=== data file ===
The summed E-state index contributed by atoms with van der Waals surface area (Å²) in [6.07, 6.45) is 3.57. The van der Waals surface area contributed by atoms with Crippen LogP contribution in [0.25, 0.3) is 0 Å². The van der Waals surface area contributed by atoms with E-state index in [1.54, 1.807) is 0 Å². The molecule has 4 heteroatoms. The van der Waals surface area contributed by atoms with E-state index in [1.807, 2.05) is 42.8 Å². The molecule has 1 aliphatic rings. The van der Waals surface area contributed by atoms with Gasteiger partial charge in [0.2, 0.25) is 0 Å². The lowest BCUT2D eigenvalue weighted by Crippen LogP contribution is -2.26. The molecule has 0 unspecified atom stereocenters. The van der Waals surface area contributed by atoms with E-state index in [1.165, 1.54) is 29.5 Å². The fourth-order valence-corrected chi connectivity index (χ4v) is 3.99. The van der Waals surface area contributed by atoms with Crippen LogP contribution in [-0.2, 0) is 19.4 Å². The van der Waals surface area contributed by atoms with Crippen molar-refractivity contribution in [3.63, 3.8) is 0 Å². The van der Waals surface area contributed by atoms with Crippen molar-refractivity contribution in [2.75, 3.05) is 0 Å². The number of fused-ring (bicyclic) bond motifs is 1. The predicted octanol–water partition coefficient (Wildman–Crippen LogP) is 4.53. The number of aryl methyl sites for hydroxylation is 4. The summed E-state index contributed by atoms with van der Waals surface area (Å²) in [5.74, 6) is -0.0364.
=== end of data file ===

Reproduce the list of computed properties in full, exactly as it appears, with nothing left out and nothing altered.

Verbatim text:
The summed E-state index contributed by atoms with van der Waals surface area (Å²) in [6.07, 6.45) is 3.57. The van der Waals surface area contributed by atoms with Crippen LogP contribution in [0.25, 0.3) is 0 Å². The van der Waals surface area contributed by atoms with E-state index in [1.54, 1.807) is 0 Å². The molecule has 4 heteroatoms. The van der Waals surface area contributed by atoms with E-state index in [1.807, 2.05) is 42.8 Å². The molecule has 1 aliphatic rings. The van der Waals surface area contributed by atoms with Gasteiger partial charge in [0.2, 0.25) is 0 Å². The lowest BCUT2D eigenvalue weighted by Crippen LogP contribution is -2.26. The molecule has 0 unspecified atom stereocenters. The van der Waals surface area contributed by atoms with E-state index in [1.165, 1.54) is 29.5 Å². The fourth-order valence-corrected chi connectivity index (χ4v) is 3.99. The van der Waals surface area contributed by atoms with Crippen LogP contribution in [-0.2, 0) is 19.4 Å². The van der Waals surface area contributed by atoms with Crippen molar-refractivity contribution in [3.63, 3.8) is 0 Å². The van der Waals surface area contributed by atoms with Crippen molar-refractivity contribution in [2.75, 3.05) is 0 Å². The number of fused-ring (bicyclic) bond motifs is 1. The predicted octanol–water partition coefficient (Wildman–Crippen LogP) is 4.53. The number of aryl methyl sites for hydroxylation is 4. The summed E-state index contributed by atoms with van der Waals surface area (Å²) in [5.74, 6) is -0.0364.